Attention stargazers! A celestial phenomenon will take place in June, so mark your calendars.
For the first time since 2004, five planets will appear in a line in the night sky in their correct order of increasing distance from the sun, according to Dr. Rick Fienberg, former press officer of the American Astronomical Society and senior contributing editor for "Sky & Telescope."
Mercury, Venus, Mars, Jupiter and Saturn will be easily visible. Uranus and Neptune will also be there, but Uranus will be in between Venus and Mars as opposed to its correct order behind Saturn. Neptune will appear between Jupiter and Saturn, rather than after Uranus.
This planetary alignment won’t happen again until March 29, 2041 at dawn and again on June 22, 2040 at dusk so catch it while you can.
What equipment will you need?
You will be able to witness this alignment in the sky with just your naked eye, but it doesn’t hurt to keep your telescope or binoculars handy if you have either or both, but it’s not a deal-breaker.
If you want to see Uranus and Neptune, which will be very faint against the dawn light compared to the other planets, you will definitely need at least a pair of binoculars or a telescope to see them.
What’s the best time of day to see it?
You can start searching for the planetary alignment about 30 minutes before the sun rises local time (so keep your coffee handy).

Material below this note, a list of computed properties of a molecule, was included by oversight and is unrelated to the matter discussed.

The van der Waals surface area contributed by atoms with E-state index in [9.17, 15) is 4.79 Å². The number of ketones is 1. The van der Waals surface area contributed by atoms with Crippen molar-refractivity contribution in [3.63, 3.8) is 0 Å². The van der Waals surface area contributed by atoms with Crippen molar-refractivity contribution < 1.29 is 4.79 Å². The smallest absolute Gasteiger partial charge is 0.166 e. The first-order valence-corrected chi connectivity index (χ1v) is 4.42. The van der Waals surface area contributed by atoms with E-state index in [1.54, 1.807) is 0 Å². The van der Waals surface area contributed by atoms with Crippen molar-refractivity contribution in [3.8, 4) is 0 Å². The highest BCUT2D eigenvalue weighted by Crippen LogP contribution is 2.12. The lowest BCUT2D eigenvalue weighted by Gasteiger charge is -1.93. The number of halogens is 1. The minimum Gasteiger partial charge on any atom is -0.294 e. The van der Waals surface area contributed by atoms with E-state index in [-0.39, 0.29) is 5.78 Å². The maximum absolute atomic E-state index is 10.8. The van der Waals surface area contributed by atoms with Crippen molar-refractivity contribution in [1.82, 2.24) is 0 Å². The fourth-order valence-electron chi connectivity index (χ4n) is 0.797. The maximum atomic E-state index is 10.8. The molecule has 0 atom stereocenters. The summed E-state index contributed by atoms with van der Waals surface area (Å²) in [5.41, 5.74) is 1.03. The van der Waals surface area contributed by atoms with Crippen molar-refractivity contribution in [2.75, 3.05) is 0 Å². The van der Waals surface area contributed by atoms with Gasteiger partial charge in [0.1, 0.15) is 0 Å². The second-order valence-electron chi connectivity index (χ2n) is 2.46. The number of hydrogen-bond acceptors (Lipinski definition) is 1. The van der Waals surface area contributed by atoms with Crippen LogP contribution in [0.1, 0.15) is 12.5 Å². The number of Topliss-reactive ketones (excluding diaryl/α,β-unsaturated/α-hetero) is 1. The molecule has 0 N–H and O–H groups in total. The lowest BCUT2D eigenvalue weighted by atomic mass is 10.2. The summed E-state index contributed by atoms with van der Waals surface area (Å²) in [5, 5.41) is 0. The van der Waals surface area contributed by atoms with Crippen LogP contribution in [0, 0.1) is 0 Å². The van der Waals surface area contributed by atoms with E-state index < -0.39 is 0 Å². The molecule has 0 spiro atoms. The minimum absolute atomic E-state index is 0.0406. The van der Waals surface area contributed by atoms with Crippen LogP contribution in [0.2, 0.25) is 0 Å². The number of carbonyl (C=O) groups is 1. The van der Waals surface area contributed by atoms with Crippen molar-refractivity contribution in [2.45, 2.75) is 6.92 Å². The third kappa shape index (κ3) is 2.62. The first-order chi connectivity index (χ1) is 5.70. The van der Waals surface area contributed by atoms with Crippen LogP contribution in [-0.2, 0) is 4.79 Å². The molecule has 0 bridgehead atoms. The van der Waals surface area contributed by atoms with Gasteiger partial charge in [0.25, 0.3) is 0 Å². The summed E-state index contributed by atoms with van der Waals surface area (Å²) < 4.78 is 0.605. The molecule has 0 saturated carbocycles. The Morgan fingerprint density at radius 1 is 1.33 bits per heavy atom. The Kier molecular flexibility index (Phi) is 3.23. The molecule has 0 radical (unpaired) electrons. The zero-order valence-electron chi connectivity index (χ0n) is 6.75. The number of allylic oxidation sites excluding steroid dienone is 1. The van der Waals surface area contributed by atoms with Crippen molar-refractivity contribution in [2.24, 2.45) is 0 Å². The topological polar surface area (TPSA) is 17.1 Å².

"You’ll need an observing site with a low eastern horizon, because Mercury and Venus will be very low in the east-northeast. Mercury never strays far from the bright glow of the sun," Fienberg advised.
View from the middle of the U.S. on the morning of June 24th, 30 minutes before sunrise, with cardinal directions labeled on the horizon. (Include planets and nearby stars). (Illustrations made by Rick Fienberg using Simulation Curriculum’s SkySafari 6 Pro)
When’s the best day to see it?
The optimal day to see this planetary alignment will be on June 16.
"The closer to sunrise you observe, the higher the planets will be, but the brighter the sky will be, too," Fienberg said.
Other cool things to look out for in June
View from the middle of the U.S. on the morning of June 24th, 30 minutes before sunrise, with cardinal directions labeled on the horizon. (Includes planets only). (Illustrations made by Rick Fienberg using Simulation Curriculum’s SkySafari 6 Pro)
On the morning of June 24, a crescent moon will appear between Venus and Mars, so the alignment will be Mercury, Venus, the moon, Mars, Jupiter, and Saturn.
Look for Venus and Jupiter because they will be the brightest celestial bodies in the night sky and you will be able to see them with your naked eye.
Total lunar eclipse in May
Another exciting space event to look forward to will take place in May. A total lunar eclipse will begin on the evening of May 15 into May 16, according to Earthsky.org.
This means the moon will move into the inner part of Earth’s shadow, also known as the umbra, according to NASA.
Most of the United States will be able to see the eclipse.
LINK: To see where you land on the visibility map to witness the total lunar eclipse, click here.